By John Harrington

Like most of the rest of the county, Seamus Hickey has been on the hunt for Limerick merchandise in recent weeks to give as Christmas presents.

But such is the popularity right now of Limerick jersies and assorted paraphernalia, many shops in the county are out of stock.

Another little reminder of just how much the Limerick hurlers have achieved in recent years and how their glory has electrified the county.

“It’s absolutely incredible the journey that it’s been as a Limerick supporter for the last three/four years,” said Hickey at the announcement of GAAGO’s exclusive 2023 GAA Championship broadcast schedule.

“It’s amazing the standards that our boys have set and maintained.

“Even in the last 12 months in the championship that just passed, the three-in-a-row they achieved, the hurdles that they overcame. Because there was plenty of them, internally and externally.

“So Limerick is an incredibly proud county at the moment. We have a proud hurling history with a barren period in the middle so it’s hard not to be grateful.

“Having been a part of it for the first All-Ireland, I know what it takes to do it and it makes me even more appreciative of the group that are there.”

The good news if you’re a Limerick supporter is that it seems pretty likely their hurling team isn’t done winning just yet.

They’re very much in their prime right now, and with a fully fit Cian Lynch and Peter Casey back in harness next year they’ll be hot favourites to win the Liam MacCarthy Cup again.

At this stage you take it as a given that they’ll come back as hungry as ever, because that’s simply the sort of competitive animals they are.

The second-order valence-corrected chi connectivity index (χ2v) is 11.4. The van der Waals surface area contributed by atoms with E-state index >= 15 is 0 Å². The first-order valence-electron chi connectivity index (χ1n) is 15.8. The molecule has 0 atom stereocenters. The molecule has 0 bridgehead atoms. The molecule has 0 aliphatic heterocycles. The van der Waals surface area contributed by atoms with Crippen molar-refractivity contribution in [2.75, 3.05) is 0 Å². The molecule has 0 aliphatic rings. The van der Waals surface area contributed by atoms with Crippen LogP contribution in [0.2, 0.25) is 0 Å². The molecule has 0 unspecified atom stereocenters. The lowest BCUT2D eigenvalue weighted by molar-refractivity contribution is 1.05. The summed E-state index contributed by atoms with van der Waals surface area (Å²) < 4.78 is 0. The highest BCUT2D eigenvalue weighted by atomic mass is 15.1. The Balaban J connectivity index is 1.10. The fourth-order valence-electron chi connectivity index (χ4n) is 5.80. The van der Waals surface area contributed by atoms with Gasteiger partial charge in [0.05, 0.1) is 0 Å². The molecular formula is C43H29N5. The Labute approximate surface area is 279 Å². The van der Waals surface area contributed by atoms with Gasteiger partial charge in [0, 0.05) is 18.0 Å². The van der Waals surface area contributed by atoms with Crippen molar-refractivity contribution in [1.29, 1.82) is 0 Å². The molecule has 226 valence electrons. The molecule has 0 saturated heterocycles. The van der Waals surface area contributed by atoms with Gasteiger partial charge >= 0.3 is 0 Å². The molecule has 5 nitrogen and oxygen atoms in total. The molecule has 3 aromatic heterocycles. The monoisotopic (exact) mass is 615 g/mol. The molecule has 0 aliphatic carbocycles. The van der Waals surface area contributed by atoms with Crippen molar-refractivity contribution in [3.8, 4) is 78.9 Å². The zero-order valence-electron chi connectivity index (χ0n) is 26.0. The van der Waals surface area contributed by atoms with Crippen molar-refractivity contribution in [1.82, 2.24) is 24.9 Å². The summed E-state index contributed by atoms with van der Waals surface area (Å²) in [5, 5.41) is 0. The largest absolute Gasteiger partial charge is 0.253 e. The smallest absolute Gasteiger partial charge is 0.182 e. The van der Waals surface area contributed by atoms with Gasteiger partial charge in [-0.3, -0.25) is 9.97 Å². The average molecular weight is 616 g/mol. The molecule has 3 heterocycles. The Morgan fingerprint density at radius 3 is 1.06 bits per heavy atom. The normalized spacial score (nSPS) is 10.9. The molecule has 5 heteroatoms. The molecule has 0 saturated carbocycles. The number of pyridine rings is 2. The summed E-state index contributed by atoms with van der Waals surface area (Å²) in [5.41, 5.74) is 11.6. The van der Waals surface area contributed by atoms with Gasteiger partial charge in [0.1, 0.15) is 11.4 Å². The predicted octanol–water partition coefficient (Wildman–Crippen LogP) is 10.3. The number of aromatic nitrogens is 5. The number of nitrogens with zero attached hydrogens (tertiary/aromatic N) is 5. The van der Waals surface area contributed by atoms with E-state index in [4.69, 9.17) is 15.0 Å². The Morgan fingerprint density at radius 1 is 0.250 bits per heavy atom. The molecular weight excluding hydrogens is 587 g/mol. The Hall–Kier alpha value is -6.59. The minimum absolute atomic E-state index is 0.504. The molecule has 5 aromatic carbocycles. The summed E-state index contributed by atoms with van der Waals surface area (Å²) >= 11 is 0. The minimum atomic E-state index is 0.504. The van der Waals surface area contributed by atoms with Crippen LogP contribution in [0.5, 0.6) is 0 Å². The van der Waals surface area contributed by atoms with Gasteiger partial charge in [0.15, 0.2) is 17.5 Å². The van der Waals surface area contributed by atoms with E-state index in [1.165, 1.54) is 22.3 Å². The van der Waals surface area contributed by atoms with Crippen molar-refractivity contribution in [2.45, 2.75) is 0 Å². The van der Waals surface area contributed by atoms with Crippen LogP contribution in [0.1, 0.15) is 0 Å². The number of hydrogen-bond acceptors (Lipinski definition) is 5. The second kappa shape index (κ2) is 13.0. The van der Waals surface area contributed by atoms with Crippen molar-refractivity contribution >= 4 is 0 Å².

“Sustained success is entirely dependent on the mentality of the players,” says Hickey. “You’ll find in any sport a super group of talent will come together and win. But to sustain success it comes down entirely to mentality.

“That Limerick mentality is serious. We’ve had three different Hurlers of the Year between Cian Lynch, Gearoid Hegarty, and Diarmuid Byrnes now. So different men who have stepped up at different points, which gives you a flavour of the leaders within the group and the appetite within the group and the relentless pursuit of that perfect season, that perfect game.

“It’s there and I know from the relentless competition within the team that there is no days off. The only comparable teams are the Dublin footballers and the Kilkenny hurlers. There is no days off because of the depth of talent in the panel and the fact the appetite for the sport in the county is at an all-time high.

“It’s one of those things that’s driven entirely by a desire to be on top, and that’s a mental attitude that they have perfected to date.”

This year’s All-Ireland title was the hardest won of Limerick’s three-in-a-row. They’ve set a serious standard in that time but their competitors got closer than ever to matching it in 2022.

That being the case, Hickey reckons we’re in for a fascinating All-Ireland Championship in 2023.

“There’s no doubt that the gap closed in last year’s championship because it was an incredibly competitive championship,” he says.

“Every player in that Limerick dressing-room is now a year older for 2023 so that in itself brings its own challenges and you’ve fresh blood coming in to the likes of Cork, Waterford, and Tipperary and even in Leinster between Galway and Kilkenny.

“The wheel keeps turning and because of that and the bar that Limerick have set, you saw in the League last year that every team gave their best effort against Limerick. And i thought Limerick’s struggle in the League was really a reflection of every opposition team giving them their best game, particularly in the likes of the Galway game in the Gaelic Grounds.

“It’s symbolic of the perch that they sit on that every team is going to bring it. I think that the standard has elevated in number of counties. I know Cork were disappointed last year and will want to do better this year. I know Waterford were disappointed last year an will want to do better this year.

“So there are two of the favourites from last year who didn’t even get to a Munster Final and Waterford didn’t make it out of the province at all.

“So you’ve got that unknown within the championship which makes it inherently watchable and interesting. For me, that’s what makes the All-Ireland Hurling Championship as high-octane as it is.”